The employee would have to resign in response to the change within a reasonable period of time in order for the employer’s actions to be considered a termination of employment as provided by the Employment Standards Act. 

3. The employer lays the employee off for a period longer than the period of a temporary lay-off. 

Temporary Lay-Off in Ontario

As a rule, a temporary lay-off is not to be considered as termination of employment except when the period of lay-off exceeds the required period provided by law. 

Under the Employment Standards Act., a “temporary layoff” can last:

  • not more than 13 weeks of layoff in any period of 20 consecutive weeks;
  • more than 13 weeks in any period of 20 consecutive weeks, but less than 35 weeks of layoff in any period of 52 consecutive weeks, where:
    • the employee continues to receive substantial payments from the employer;
    • the employer continues to make payments for the benefit of the employee under a legitimate group or employee insurance plan (such as a medical or drug insurance plan) or a legitimate retirement or pension plan;
    • the employee receives supplementary unemployment benefits;
    • the employee would be entitled to receive supplementary unemployment benefits but isn’t receiving them because they are employed elsewhere;
    • the employer recalls the employee to work within the time frame approved by the Director of Employment Standards;

the employer recalls the employee within the time frame set out in an agreement with an employee who is not represented by a trade union;

Termination without cause cannot be Discriminatory

The Ontario Human Rights Code does not allow an employer to terminate an employee without cause for discriminatory reasons. An employer cannot terminate an employee because they recently learned that the employee wants to start a family or because of their religious believes. 

What happened when an employer dismisses an employee without cause?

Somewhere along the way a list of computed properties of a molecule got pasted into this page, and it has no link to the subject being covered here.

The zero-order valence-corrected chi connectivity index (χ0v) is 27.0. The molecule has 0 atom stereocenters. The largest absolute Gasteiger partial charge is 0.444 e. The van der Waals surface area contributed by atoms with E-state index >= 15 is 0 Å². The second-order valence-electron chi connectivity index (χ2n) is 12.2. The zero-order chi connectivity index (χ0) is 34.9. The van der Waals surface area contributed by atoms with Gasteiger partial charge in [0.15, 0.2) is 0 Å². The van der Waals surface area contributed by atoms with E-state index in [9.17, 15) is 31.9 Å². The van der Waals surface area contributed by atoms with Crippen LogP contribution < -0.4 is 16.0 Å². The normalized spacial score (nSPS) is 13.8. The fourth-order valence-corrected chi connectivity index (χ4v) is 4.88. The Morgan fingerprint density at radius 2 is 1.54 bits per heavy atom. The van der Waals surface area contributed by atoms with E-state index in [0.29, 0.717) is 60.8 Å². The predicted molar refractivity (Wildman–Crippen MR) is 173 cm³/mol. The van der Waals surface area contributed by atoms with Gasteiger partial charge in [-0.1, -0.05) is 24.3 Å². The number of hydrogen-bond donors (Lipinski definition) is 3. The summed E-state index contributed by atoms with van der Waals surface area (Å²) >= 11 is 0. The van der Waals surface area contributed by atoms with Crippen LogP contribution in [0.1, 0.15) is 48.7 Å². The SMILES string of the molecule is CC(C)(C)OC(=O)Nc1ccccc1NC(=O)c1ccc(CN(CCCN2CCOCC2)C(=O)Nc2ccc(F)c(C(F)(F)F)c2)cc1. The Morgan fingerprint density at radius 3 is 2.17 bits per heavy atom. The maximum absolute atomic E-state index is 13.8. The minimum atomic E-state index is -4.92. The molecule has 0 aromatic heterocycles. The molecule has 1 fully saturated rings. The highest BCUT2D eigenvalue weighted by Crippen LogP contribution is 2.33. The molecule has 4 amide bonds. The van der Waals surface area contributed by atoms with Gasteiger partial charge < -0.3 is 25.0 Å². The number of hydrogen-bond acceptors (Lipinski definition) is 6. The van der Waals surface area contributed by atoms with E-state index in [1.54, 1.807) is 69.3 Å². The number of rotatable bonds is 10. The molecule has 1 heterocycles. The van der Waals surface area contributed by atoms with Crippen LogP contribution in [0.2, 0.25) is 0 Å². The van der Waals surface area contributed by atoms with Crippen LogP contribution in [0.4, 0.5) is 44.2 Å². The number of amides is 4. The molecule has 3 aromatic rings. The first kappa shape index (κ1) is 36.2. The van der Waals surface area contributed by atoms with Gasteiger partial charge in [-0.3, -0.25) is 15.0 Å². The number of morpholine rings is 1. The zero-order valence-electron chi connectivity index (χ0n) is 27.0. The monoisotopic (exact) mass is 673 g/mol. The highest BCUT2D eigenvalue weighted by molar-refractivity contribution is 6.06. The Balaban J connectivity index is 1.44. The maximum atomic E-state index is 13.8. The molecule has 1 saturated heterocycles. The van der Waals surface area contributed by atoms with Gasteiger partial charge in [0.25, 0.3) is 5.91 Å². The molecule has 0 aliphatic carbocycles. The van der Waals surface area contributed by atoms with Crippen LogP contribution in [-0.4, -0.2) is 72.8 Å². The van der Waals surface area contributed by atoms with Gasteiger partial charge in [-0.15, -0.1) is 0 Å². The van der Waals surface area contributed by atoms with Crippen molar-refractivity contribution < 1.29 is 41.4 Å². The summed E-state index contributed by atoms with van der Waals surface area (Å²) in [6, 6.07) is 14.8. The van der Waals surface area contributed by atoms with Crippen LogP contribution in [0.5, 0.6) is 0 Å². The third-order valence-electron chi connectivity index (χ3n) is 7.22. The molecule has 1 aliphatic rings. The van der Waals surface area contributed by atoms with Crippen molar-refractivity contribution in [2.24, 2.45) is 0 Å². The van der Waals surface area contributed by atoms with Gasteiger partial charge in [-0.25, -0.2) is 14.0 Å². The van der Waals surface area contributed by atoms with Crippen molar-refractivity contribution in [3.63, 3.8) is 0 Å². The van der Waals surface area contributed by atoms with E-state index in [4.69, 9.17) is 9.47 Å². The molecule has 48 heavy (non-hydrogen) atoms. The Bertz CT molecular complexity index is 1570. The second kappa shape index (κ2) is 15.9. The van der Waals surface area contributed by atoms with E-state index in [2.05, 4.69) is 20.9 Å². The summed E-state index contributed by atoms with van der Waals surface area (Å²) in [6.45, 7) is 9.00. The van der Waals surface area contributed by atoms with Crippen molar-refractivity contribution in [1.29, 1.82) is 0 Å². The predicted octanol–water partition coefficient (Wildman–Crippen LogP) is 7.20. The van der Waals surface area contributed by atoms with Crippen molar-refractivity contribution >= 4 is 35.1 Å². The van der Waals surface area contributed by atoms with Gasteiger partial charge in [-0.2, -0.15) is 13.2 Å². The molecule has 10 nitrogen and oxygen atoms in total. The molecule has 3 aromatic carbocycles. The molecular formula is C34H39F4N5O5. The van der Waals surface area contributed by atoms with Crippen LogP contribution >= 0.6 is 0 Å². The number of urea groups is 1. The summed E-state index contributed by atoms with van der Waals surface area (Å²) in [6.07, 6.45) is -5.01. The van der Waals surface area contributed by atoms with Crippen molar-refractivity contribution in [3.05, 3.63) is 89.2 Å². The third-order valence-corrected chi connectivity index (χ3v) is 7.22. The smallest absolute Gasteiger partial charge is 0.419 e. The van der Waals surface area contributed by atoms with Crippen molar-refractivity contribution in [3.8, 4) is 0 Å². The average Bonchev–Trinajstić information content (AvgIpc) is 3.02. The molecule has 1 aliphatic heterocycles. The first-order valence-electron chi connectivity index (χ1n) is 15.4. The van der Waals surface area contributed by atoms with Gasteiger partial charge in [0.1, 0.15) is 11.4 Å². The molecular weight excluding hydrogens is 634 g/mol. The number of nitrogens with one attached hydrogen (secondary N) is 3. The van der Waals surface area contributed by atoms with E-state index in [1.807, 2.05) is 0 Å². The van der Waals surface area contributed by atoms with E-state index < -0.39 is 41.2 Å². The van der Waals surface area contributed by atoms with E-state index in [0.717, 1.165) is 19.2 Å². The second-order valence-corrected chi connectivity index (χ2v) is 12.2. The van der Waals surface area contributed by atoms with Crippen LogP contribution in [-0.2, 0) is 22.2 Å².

If an employee has been constructively dismissed; laid off for a period longer than the period provided by law, or the employer simply wants to end the employment of that employee, the employer is considered to have terminated the employee’s employment without cause and therefore required to provide relief as provided by Employment Standards Act as follows:

  • The employee must be given termination pay in lieu of notice – Termination pay is a lump sum payment equal to the regular wages for a regular work week. The amount of Termination pay to which the employee is entitled shall be calculated as if the employee continued to be employed for a period equal to the period of notice that should have been given and was not. 
  • The employee should also earn vacation pay on their termination pay.
  • The employee is also entitled to the benefits that the employee would have been entitled to have the employee continued to be employed within the period provided in the notice including the payment of whatever mandatory contributions.

Do you need advice on the termination of employment in Ontario?

Whether you’re an employer considering termination without cause or an employee who has been terminated without cause, it’s important to proceed with an understanding of your legal rights and options. To get in touch with one of our employment lawyers in Toronto, simply give us a call at (647) 724-5179 or fill out our contact form.